One might have thought, to judge from the acres of newsprint and hours of airtime devoted to its documentary about the Duke and Duchess of Sussex, that this would be a boom time for Netflix.
Shares of the streaming giant fell by more than 8% this afternoon, wiping $11.5bn from its stock market value, on a report that its new advertising-funded service has got off to a poor start.
Digiday, a specialist publication that covers the digital media market, reported that audiences for the service have fallen short of the numbers that Netflix guaranteed advertisers.
It said, quoting five advertising agency executives, that audiences had only been around 80% of the numbers promised to advertisers in some cases and that, as a result, Netflix was offering them refunds on adverts yet to run.
Reporter Tim Peterson quoted one ad agency executive as saying: “They can’t deliver. They don’t have enough inventory to deliver. So they’re literally giving the money back.”
The article said that Netflix had been selling ads on a so-called ‘pay on delivery’ basis: in other words, advertisers only pay the company for viewers who actually watch their adverts.
It said that Netflix has been charging more, per numbers viewing adverts on its platform, than rival Disney+ – which briefly overtook Netflix earlier this year as the world’s biggest streaming platform.
The company has been charging $65 for every 1,000 viewer impressions while Disney+ has been charging $50 for the same number. Digiday said that Netflix has since cut its price to $55.
The article added that, in some cases, advertisers had not been taking a refund but instead rolling over their ad spend to the first three months of next year in the hope that Netflix can build a bigger audience over time.
Other advertisers, though, have sought refunds so they can deploy their ad spend elsewhere during the crucial Christmas season.
The streaming wars
Netflix launched its new ad-funded service last month – seven months after first announcing it was thinking about the idea – in a bid to bolster its revenues.
The company shocked Wall Street when, in April, it announced it had suffered a fall in subscriber numbers during the first three months of the year.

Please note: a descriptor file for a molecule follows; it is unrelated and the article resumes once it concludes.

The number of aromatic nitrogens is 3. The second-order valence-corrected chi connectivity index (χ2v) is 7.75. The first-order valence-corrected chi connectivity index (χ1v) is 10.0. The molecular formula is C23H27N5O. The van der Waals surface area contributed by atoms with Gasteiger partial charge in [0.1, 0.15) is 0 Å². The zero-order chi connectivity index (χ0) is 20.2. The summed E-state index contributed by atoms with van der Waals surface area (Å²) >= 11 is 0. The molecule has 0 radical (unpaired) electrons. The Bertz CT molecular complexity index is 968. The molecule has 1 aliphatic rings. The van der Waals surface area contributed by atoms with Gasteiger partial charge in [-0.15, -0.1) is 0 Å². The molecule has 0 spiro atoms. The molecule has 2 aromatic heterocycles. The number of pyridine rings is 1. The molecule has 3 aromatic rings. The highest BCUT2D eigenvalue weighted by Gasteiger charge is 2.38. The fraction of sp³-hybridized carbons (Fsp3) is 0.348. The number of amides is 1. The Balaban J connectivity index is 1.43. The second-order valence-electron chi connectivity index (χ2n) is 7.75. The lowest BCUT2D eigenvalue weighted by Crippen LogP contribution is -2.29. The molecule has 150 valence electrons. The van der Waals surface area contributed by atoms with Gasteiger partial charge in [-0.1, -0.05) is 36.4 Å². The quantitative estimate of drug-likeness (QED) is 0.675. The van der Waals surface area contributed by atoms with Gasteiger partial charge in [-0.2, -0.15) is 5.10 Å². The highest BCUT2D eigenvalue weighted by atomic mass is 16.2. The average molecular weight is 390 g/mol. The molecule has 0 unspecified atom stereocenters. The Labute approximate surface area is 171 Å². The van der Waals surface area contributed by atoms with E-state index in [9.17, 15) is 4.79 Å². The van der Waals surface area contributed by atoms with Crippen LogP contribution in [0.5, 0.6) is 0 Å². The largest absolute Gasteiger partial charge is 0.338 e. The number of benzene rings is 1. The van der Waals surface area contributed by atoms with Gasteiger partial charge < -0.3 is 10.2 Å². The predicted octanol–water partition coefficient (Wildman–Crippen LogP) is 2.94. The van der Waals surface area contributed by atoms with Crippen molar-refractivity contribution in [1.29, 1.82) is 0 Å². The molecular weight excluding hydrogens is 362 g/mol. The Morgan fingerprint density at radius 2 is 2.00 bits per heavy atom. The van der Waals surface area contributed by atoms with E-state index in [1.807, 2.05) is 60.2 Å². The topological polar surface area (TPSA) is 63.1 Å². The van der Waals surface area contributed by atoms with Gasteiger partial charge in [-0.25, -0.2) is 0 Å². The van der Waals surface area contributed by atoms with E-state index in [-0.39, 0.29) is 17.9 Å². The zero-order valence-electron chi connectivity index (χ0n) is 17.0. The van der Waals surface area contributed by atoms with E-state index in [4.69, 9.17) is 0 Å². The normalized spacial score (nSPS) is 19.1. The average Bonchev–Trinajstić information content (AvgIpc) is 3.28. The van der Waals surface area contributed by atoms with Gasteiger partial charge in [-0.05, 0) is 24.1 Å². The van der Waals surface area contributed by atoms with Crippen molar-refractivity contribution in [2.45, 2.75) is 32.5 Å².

The ad-supported service, which Netflix promised would carry just four to five minutes worth of advertising per hour, was launched in the US with a monthly subscription fee of $6.99.
Other streaming platforms, including Disney+, Hulu (which is jointly owned by Disney and Comcast, the parent company of Sky News) and HBO Max, which is owned by Warner Bros Discovery, are expected to charge more for their ad-funded services.
Wall Street is currently watching keenly to see whether Disney+ changes the price of its services more broadly following the dismissal last month of Bob Chapek, its former chief executive, who was replaced by his predecessor Bob Iger.
Digiday said that, while Netflix had struggled to meet its existing promises to advertisers, it was still seeking for ad deals for next year.
Separately, Netflix shares have also come under pressure after downbeat comments from one of the company’s sternest critics on Wall Street.
Laura Martin, analyst at the investment bank Needham & Co, said that she eventually saw the business being overtaken by its competitors and eventually losing customers to them.
She told clients in a note to treat the shares “with caution” and added: “We see Netflix at a competitive disadvantage…because it doesn’t own a bundle to lower churn in the US and it has largely saturated its offshore [total addressable market] already.”
Today’s decline in Netflix shares means that they have fallen by more than 51% so far this year – although they have rallied by some 60% since hitting their year’s low in early May.
Sky News business presenter Ian King owns shares in both Comcast and Walt Disney Company